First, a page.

by Dylan Wise
This story is true. Sadly.
Allow me to set up 2004 very briefly. I am 18. I am in what I like to call my Daniel Johns years (the lead singer of 90s grunge band Silverchair). An anemic thinness has overtaken my body. A physique I attribute to being in love and not a warm or healthy kind of love, the vicious kind. I play in a band, which gives me street cred but we aren't very good, back to one. Two years ago I had my mom call in sick to school for me in order to stand in line for "Attack of the Clones," I plan on doing the same thing next year for "Revenge of the Sith." I don't yet realize these are not good movies. But being the vicious lover that I am, I wait in line, I pay for tickets, I eat at a chicken place that specializes in the Kentucky fried variety in order to get the toys from the films. I soak all of this in. Obsessive is a good word for people like me. But not one toy (or three boxes worth still in my parent's basement) can match that first viewing high you get in a theater. Since 2004, this seems to be one of the only things I still hold on to. For me, it's almost a religion. My bible is IMDB and my church is the Cinema. Which in that religious context makes what happens in this story truly unholy.
It’s essentially a need to need. I do it with a lot of things; cds, toys, emotions. But the most absurd of these needs is my need to hoard DVDs. I have already set into motion a plan that will allow me to build my movie collection exponentially by adding about four to the stockpile every week for the next 10 years. “DVDs” is an actual column in my Excel worksheet budget right next to “College Loans”. I own movies I don’t even watch or really necessarily like. My prized possession in this library of unachievement? Probably my copy of “Theodore Rex” starring Whoopi Goldberg and a dinosaur that a coworker got me for Christmas. Why would a coworker buy me this? She knows me. I’m an idiot. My friend Nick and I call each other every week to see what treasures the other got on “Movie Tuesday,” a real term that we really use.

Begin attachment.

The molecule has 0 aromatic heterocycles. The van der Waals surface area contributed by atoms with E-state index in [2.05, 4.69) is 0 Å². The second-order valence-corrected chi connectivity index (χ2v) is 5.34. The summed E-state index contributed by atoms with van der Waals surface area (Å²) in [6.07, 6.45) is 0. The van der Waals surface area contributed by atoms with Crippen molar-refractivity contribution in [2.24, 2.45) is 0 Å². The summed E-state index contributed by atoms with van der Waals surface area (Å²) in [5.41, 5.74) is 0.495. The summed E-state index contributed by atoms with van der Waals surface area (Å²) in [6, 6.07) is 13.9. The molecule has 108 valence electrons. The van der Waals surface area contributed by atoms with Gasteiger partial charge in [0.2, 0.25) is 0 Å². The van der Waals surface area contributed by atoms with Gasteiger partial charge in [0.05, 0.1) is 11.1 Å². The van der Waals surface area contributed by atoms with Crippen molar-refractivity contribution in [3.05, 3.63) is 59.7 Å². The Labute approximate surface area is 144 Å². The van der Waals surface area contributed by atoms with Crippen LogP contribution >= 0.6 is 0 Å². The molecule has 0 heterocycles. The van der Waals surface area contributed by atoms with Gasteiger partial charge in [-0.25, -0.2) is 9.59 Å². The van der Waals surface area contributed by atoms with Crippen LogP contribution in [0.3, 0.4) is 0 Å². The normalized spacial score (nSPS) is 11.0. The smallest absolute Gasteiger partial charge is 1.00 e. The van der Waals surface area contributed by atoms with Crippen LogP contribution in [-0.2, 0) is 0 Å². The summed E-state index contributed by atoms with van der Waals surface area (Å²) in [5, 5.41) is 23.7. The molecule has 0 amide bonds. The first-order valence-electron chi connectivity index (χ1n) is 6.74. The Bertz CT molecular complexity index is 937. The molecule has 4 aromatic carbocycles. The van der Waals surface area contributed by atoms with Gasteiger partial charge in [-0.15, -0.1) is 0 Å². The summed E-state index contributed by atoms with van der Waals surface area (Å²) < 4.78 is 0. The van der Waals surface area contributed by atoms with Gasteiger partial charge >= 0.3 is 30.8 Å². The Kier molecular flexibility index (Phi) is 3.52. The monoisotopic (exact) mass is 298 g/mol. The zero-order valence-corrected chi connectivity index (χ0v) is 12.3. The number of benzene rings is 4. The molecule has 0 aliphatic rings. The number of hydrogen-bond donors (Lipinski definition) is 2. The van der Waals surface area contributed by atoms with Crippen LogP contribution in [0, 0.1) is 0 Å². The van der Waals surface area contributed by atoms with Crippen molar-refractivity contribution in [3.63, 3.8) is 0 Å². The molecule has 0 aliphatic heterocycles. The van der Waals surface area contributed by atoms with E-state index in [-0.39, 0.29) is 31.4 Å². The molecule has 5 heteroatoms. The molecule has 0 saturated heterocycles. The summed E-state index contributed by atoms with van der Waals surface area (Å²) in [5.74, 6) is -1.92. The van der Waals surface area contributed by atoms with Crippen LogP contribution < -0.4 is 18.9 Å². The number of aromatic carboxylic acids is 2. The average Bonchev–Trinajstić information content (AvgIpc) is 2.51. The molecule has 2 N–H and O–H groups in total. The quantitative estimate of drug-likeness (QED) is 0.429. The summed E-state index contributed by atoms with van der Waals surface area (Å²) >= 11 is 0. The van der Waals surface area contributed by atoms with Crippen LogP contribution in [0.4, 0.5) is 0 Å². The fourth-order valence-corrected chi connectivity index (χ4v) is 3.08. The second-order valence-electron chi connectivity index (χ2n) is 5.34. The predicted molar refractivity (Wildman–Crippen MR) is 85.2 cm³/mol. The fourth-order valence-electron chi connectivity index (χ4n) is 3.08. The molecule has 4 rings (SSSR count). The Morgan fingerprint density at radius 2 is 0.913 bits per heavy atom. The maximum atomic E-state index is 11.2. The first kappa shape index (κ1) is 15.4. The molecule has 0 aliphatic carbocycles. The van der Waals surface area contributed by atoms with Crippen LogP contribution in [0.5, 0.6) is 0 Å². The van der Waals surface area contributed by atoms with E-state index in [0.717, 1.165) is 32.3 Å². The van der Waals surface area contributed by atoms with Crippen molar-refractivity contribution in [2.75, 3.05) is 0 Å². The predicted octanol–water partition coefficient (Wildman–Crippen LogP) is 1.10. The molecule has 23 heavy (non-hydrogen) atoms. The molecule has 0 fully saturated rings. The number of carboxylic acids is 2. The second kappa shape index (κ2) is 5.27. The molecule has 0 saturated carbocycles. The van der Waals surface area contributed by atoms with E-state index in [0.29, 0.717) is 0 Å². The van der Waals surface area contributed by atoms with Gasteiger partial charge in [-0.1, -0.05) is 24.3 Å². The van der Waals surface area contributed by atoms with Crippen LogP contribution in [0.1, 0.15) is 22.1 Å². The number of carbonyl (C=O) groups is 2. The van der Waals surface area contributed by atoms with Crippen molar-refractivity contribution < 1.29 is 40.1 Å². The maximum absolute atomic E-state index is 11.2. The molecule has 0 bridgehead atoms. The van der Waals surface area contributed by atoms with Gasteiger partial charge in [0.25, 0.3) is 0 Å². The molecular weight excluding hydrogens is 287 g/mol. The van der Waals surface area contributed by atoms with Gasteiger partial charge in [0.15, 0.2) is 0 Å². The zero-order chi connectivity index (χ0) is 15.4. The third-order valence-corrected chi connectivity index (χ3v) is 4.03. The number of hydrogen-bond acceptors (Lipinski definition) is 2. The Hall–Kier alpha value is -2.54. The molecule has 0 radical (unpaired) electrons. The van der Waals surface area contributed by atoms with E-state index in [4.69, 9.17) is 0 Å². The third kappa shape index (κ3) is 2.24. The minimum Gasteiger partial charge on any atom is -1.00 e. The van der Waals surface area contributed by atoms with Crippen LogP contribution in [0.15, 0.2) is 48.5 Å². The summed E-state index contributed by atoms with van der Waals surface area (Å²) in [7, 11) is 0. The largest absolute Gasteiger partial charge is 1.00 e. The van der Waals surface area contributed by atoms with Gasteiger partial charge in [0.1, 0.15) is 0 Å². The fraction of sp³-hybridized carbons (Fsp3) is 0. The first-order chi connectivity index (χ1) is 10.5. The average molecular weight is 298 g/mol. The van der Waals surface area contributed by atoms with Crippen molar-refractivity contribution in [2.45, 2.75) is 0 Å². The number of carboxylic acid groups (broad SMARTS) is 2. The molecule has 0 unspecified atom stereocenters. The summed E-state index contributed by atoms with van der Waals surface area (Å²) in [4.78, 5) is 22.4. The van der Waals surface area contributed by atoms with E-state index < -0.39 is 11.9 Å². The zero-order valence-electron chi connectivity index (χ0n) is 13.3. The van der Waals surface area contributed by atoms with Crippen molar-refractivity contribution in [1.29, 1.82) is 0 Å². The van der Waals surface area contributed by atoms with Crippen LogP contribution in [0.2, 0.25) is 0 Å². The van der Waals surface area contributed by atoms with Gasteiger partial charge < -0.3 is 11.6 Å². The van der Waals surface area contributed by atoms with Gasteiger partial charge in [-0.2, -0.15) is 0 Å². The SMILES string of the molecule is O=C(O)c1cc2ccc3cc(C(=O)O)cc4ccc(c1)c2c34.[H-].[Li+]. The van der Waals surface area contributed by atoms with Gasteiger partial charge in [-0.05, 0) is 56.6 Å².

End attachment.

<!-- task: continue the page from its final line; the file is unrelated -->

Nick: “Bro, what did you get this week?”
Me: “I went through the four for $20.00 pile and picked up a used copies of “Quantum Leap,” Season 2; “Dummy,” with the one and only Adrian Brody, “The Way of the Gun” and The “Village.”
Nick: “The Village?”
Oh yeah… “The Village.”
You know how smells have the ability to take you back to a certain place and time? If I smell fish frying in a pan I am, if even just for a second, a little kid at my grandfather’s cottage in Indiana, both impressed that my grandpa can gut a fish and horrified that my grandpa can gut a fish. The smell of certain chocolates for instance puts me right inside of an itchy Garfield costume on Halloween, sweatily segregating my candy. Well, movies do the same thing for me. Like “Ferris Bueller’s Day Off” will forever and eternally remind me of the girlfriend I had that cheated on me. She was hanging out with a kid named Dallas or Dakota or Duluth, I can’t be too sure. What I am very sure of, however, is when I asked how they ended up alone in the dark on his couch. She said they just put on a movie. “Ferris Bueller.” Oh no. Guess I can’t watch that movie anymore. Granted, I’m sure if I were with a girl and was watching Matthew Broderick pretending to sing in a parade (pretending, a fact I regrettably only realized recently), I might get those same crazed teen hormones that can only relieve themselves once my lips touch a new set of lips. “The Sixth Sense” was the first time I went with friends to a “scary movie”. I can still relive that feeling I had in my stomach and mind trying to come up with some excuse to leave, anything that didn’t make me sound like a, quote from childhood friend Alex Mattis, “gaywad”.
Me: “I think I have to go call my dad now.”
They didn’t buy it, the suspense was too much for me that night. And to this day when I see my copy of “The Sixth Sense” on the third row of my DVDs I am ashamed. That M. Night, he certainly knows how to raise emotions.
Oh yeah… “The Village.”
Back to 2004. I had just broken up with my girlfriend, Ferris Bueller’s mistress. I was working for what can best be described as the raddest job of all time. For whatever reason, the city of Toledo, Ohio thought employing young artists for the summer would be a worthwhile opportunity. Although this was the greatest gig a guitar-playing nerd like me could get, I doubt it had the intended outcome the city had in mind. Mobs of kids taking over the Erie Street Market on Fridays, peddling paintings and drawings to people looking for a place to eat–think of it as a less aggressive pan-handling. Add to that a bunch of assholes like me plugging in their DS-1 distortion pedals and playing grunge music for old blue hairs outside an antiques market. So there we were, Young Artists at Work. Me and my guitar playing dorks, the painters with their headphones, the print makers with their ink stained fingers and as there usually is, a girl, more specifically a sculptor.